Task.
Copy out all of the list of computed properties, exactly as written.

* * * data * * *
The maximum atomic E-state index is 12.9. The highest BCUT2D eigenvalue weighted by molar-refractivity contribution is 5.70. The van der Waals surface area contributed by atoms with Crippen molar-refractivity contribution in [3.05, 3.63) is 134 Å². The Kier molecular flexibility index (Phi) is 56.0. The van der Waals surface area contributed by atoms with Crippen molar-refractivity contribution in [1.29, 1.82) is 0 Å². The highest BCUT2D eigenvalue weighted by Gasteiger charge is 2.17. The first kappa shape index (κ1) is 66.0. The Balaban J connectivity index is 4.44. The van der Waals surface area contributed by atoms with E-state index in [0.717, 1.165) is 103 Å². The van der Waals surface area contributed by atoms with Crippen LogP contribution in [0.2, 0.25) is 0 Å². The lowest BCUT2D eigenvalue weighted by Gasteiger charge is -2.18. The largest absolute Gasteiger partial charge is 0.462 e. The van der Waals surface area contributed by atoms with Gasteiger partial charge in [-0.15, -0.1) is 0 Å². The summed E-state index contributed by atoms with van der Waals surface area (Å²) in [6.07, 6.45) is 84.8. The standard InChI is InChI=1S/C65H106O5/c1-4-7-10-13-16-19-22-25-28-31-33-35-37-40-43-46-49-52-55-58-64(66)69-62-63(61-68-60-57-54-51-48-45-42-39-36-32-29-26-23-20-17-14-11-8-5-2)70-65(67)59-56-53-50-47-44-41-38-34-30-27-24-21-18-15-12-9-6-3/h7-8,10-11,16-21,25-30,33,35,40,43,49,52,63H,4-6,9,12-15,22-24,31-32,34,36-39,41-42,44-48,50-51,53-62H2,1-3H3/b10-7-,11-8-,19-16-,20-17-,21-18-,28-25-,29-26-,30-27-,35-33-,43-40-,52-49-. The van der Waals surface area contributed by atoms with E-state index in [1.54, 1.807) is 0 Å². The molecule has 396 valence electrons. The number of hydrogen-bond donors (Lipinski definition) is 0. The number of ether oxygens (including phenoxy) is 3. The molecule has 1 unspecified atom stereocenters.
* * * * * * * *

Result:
The maximum atomic E-state index is 12.9. The highest BCUT2D eigenvalue weighted by molar-refractivity contribution is 5.70. The van der Waals surface area contributed by atoms with Crippen molar-refractivity contribution in [3.05, 3.63) is 134 Å². The Kier molecular flexibility index (Phi) is 56.0. The van der Waals surface area contributed by atoms with Crippen molar-refractivity contribution in [1.29, 1.82) is 0 Å². The highest BCUT2D eigenvalue weighted by Gasteiger charge is 2.17. The first kappa shape index (κ1) is 66.0. The Balaban J connectivity index is 4.44. The van der Waals surface area contributed by atoms with E-state index in [0.717, 1.165) is 103 Å². The van der Waals surface area contributed by atoms with Crippen LogP contribution in [0.2, 0.25) is 0 Å². The lowest BCUT2D eigenvalue weighted by Gasteiger charge is -2.18. The largest absolute Gasteiger partial charge is 0.462 e. The van der Waals surface area contributed by atoms with Gasteiger partial charge in [-0.15, -0.1) is 0 Å². The summed E-state index contributed by atoms with van der Waals surface area (Å²) in [6.07, 6.45) is 84.8. The standard InChI is InChI=1S/C65H106O5/c1-4-7-10-13-16-19-22-25-28-31-33-35-37-40-43-46-49-52-55-58-64(66)69-62-63(61-68-60-57-54-51-48-45-42-39-36-32-29-26-23-20-17-14-11-8-5-2)70-65(67)59-56-53-50-47-44-41-38-34-30-27-24-21-18-15-12-9-6-3/h7-8,10-11,16-21,25-30,33,35,40,43,49,52,63H,4-6,9,12-15,22-24,31-32,34,36-39,41-42,44-48,50-51,53-62H2,1-3H3/b10-7-,11-8-,19-16-,20-17-,21-18-,28-25-,29-26-,30-27-,35-33-,43-40-,52-49-. The van der Waals surface area contributed by atoms with E-state index in [1.54, 1.807) is 0 Å². The molecule has 396 valence electrons. The number of hydrogen-bond donors (Lipinski definition) is 0. The number of ether oxygens (including phenoxy) is 3. The molecule has 1 unspecified atom stereocenters.